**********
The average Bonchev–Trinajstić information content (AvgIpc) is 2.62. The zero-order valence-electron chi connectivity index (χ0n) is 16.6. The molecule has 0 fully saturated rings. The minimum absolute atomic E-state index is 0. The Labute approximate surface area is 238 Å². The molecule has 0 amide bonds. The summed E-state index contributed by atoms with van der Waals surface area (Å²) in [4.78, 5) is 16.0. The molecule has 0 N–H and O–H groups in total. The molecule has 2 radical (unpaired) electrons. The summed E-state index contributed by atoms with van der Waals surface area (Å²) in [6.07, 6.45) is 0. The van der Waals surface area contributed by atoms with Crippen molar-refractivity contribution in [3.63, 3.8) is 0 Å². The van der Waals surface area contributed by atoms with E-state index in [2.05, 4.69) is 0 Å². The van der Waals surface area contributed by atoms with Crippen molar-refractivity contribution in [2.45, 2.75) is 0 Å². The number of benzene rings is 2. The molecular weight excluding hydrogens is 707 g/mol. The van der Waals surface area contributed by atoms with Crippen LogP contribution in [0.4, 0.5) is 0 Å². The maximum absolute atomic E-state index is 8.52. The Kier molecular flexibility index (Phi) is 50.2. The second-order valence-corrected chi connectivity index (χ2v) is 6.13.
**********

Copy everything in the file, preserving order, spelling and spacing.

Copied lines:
The average Bonchev–Trinajstić information content (AvgIpc) is 2.62. The zero-order valence-electron chi connectivity index (χ0n) is 16.6. The molecule has 0 fully saturated rings. The minimum absolute atomic E-state index is 0. The Labute approximate surface area is 238 Å². The molecule has 0 amide bonds. The summed E-state index contributed by atoms with van der Waals surface area (Å²) in [4.78, 5) is 16.0. The molecule has 0 N–H and O–H groups in total. The molecule has 2 radical (unpaired) electrons. The summed E-state index contributed by atoms with van der Waals surface area (Å²) in [6.07, 6.45) is 0. The van der Waals surface area contributed by atoms with Crippen molar-refractivity contribution in [3.63, 3.8) is 0 Å². The van der Waals surface area contributed by atoms with E-state index in [2.05, 4.69) is 0 Å². The van der Waals surface area contributed by atoms with Crippen molar-refractivity contribution in [2.45, 2.75) is 0 Å². The number of benzene rings is 2. The molecular weight excluding hydrogens is 707 g/mol. The van der Waals surface area contributed by atoms with Crippen LogP contribution in [0.4, 0.5) is 0 Å². The maximum absolute atomic E-state index is 8.52. The Kier molecular flexibility index (Phi) is 50.2. The second-order valence-corrected chi connectivity index (χ2v) is 6.13.